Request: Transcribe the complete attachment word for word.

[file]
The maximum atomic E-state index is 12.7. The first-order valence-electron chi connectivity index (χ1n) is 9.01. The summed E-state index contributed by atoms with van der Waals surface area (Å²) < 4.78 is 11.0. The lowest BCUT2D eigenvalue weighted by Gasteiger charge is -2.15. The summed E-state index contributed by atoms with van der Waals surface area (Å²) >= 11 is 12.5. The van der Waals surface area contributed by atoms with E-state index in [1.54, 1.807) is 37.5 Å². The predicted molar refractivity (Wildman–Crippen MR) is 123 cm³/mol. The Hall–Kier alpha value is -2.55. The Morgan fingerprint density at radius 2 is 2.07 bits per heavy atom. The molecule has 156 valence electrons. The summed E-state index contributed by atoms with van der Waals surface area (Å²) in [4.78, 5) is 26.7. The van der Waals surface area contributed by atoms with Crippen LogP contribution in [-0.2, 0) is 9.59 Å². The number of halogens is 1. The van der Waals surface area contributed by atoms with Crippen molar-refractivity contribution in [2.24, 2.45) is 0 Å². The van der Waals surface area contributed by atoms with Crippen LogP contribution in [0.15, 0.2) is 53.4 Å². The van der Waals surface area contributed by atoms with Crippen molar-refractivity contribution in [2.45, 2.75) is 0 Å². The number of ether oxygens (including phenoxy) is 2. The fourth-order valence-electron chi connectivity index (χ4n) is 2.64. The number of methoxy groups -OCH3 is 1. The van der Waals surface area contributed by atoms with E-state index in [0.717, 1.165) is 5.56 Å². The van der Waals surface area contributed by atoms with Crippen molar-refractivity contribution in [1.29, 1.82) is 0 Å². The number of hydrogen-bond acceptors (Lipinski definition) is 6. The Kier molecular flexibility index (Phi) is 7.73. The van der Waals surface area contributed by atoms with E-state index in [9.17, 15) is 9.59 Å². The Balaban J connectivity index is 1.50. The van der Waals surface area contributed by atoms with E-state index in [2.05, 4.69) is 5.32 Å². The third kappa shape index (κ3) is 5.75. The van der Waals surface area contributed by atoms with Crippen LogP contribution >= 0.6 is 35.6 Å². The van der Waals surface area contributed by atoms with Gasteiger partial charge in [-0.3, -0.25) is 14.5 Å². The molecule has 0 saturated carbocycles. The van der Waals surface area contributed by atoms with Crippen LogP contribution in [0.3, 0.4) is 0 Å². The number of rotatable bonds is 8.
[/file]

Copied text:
The maximum atomic E-state index is 12.7. The first-order valence-electron chi connectivity index (χ1n) is 9.01. The summed E-state index contributed by atoms with van der Waals surface area (Å²) < 4.78 is 11.0. The lowest BCUT2D eigenvalue weighted by Gasteiger charge is -2.15. The summed E-state index contributed by atoms with van der Waals surface area (Å²) >= 11 is 12.5. The van der Waals surface area contributed by atoms with E-state index in [1.54, 1.807) is 37.5 Å². The predicted molar refractivity (Wildman–Crippen MR) is 123 cm³/mol. The Hall–Kier alpha value is -2.55. The Morgan fingerprint density at radius 2 is 2.07 bits per heavy atom. The molecule has 156 valence electrons. The summed E-state index contributed by atoms with van der Waals surface area (Å²) in [4.78, 5) is 26.7. The van der Waals surface area contributed by atoms with Crippen LogP contribution in [-0.2, 0) is 9.59 Å². The number of halogens is 1. The van der Waals surface area contributed by atoms with Crippen molar-refractivity contribution in [2.24, 2.45) is 0 Å². The van der Waals surface area contributed by atoms with Crippen LogP contribution in [0.15, 0.2) is 53.4 Å². The van der Waals surface area contributed by atoms with Crippen molar-refractivity contribution in [2.45, 2.75) is 0 Å². The number of ether oxygens (including phenoxy) is 2. The fourth-order valence-electron chi connectivity index (χ4n) is 2.64. The number of methoxy groups -OCH3 is 1. The van der Waals surface area contributed by atoms with E-state index in [0.717, 1.165) is 5.56 Å². The van der Waals surface area contributed by atoms with Crippen molar-refractivity contribution in [1.29, 1.82) is 0 Å². The number of hydrogen-bond acceptors (Lipinski definition) is 6. The Kier molecular flexibility index (Phi) is 7.73. The van der Waals surface area contributed by atoms with E-state index in [9.17, 15) is 9.59 Å². The Balaban J connectivity index is 1.50. The van der Waals surface area contributed by atoms with E-state index in [2.05, 4.69) is 5.32 Å². The third kappa shape index (κ3) is 5.75. The van der Waals surface area contributed by atoms with Crippen LogP contribution >= 0.6 is 35.6 Å². The van der Waals surface area contributed by atoms with Gasteiger partial charge in [-0.3, -0.25) is 14.5 Å². The molecule has 0 saturated carbocycles. The van der Waals surface area contributed by atoms with Crippen LogP contribution in [0.3, 0.4) is 0 Å². The number of rotatable bonds is 8.